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http://lens.blogs.nytimes.com/2016/08/16/hearing-music-in-photos-of-jazz-giants/?emc=edit_tnt_20160816

Hearing Music in
Photos of Jazz Giants
By John Leland date published Aug. 16, 2016 date updated
Aug. 16, 2016


A good jazz photograph tells its story musically as much as visually. More than images of rock, classical or hip-hop musicians, jazz images, like those of Ted Williams, who studied saxophone and clarinet before picking up the camera after World War II, seem to capture the intangible essence of a thought being transformed into sound.
Maybe it’s the way the photos’ lithe rhythms of light and dark riff on the rhythms in the music. Or maybe it’s the way photography by its nature encapsulates the never-to-be-repeated instant, which is the building block of jazz improvisation.
Photo

 
Dizzy Gillespie performing onstage.
Credit
Ted Williams/Iconic Images
Or maybe it’s just the cool suits.
Whatever. Charlie Parker’s photograph erupts from the frame with the kinetic restlessness of his blowing; Dizzy Gillespie’s disarming studiousness over the chessboard hums like his geometric solos. Count Basie is all smoke and rhythm, and Billie Holiday doesn’t need sound to sing the blues. The camera says it all for her. Listen to Williams’s portrait of Paul Desmond (reserved, measured) beside his volcanic shot of John Coltrane. Hear the difference? You can almost fill in the sounds of the bass and drums, the temperature in the room, the suspended breath of the audience, wondering what will come next. In the photographs, of course, it never does. Like good jazz, they leave you with endless possibility waiting to happen. It’s a promise and a reward at once.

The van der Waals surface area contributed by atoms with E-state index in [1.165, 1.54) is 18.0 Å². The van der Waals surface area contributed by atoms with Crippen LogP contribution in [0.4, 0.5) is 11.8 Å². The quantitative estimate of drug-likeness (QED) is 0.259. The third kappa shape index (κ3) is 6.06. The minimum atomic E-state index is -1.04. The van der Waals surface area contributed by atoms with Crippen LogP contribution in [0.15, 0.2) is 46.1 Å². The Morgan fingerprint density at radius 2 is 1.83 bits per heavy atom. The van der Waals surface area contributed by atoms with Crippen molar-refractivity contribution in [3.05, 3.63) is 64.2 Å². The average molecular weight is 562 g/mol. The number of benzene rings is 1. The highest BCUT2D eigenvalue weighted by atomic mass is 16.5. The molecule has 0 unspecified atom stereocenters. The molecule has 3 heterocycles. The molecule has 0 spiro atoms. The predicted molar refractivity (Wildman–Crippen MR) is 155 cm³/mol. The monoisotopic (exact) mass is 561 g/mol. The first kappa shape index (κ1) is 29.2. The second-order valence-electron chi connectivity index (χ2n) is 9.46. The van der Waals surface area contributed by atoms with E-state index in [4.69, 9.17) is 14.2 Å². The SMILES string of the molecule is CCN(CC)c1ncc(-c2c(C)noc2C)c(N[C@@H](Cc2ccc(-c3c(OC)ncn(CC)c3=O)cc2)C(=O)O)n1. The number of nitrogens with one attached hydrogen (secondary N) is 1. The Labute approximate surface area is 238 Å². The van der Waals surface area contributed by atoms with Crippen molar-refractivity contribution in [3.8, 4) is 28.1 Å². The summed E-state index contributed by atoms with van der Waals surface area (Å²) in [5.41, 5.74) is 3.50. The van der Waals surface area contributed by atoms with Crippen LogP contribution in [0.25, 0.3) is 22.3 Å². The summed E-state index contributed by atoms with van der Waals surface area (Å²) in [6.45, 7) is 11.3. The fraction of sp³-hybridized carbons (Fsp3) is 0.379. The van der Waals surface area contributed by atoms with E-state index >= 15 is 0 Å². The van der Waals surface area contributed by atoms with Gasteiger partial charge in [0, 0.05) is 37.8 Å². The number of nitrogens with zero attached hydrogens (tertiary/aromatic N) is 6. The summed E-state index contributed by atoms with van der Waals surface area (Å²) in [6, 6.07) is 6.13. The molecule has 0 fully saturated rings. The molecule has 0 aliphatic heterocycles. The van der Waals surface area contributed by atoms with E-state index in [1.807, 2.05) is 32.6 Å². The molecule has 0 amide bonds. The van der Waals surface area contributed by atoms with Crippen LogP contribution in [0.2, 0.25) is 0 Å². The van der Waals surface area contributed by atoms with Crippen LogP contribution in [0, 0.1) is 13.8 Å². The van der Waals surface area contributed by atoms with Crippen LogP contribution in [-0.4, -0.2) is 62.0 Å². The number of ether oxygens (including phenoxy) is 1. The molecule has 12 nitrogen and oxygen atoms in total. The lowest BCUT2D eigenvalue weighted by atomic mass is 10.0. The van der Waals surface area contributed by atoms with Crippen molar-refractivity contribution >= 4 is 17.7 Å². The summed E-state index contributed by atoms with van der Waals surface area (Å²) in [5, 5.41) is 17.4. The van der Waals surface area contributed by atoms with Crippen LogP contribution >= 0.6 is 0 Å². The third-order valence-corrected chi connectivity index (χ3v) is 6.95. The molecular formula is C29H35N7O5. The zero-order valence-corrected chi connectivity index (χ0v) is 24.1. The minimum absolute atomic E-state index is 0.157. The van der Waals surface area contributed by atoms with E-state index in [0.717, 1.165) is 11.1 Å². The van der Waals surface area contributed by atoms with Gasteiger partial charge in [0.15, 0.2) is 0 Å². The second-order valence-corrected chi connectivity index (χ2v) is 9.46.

(Someday, maybe someone will think to replace the American flag with an old Blue Note album cover, and then the national anthem will really swing. Maybe.)
Photo

 
Duke Ellington onstage with his orchestra.
Credit
Ted Williams/Iconic Images
Williams, who died in 2009, was born in Texas in 1925, and he worked steadily from the late 1940s to the late 1970s, shooting the jazz world for Time, Newsweek, Playboy, Downbeat and others. When he died he left behind tens of thousands of images, mostly uncataloged and unpublished, a record of a life spent listening through his camera. The images here come from a new book, published by ACC Editions, called simply “Jazz: The Iconic Images of Ted Williams.”
It’s a long period of time. The country was changing, the music was changing. The civil rights movement surged and peaked. The audience, by the end, was mostly elsewhere. In these photographs, though, the music plays on, never dated, always right on time.




 
 


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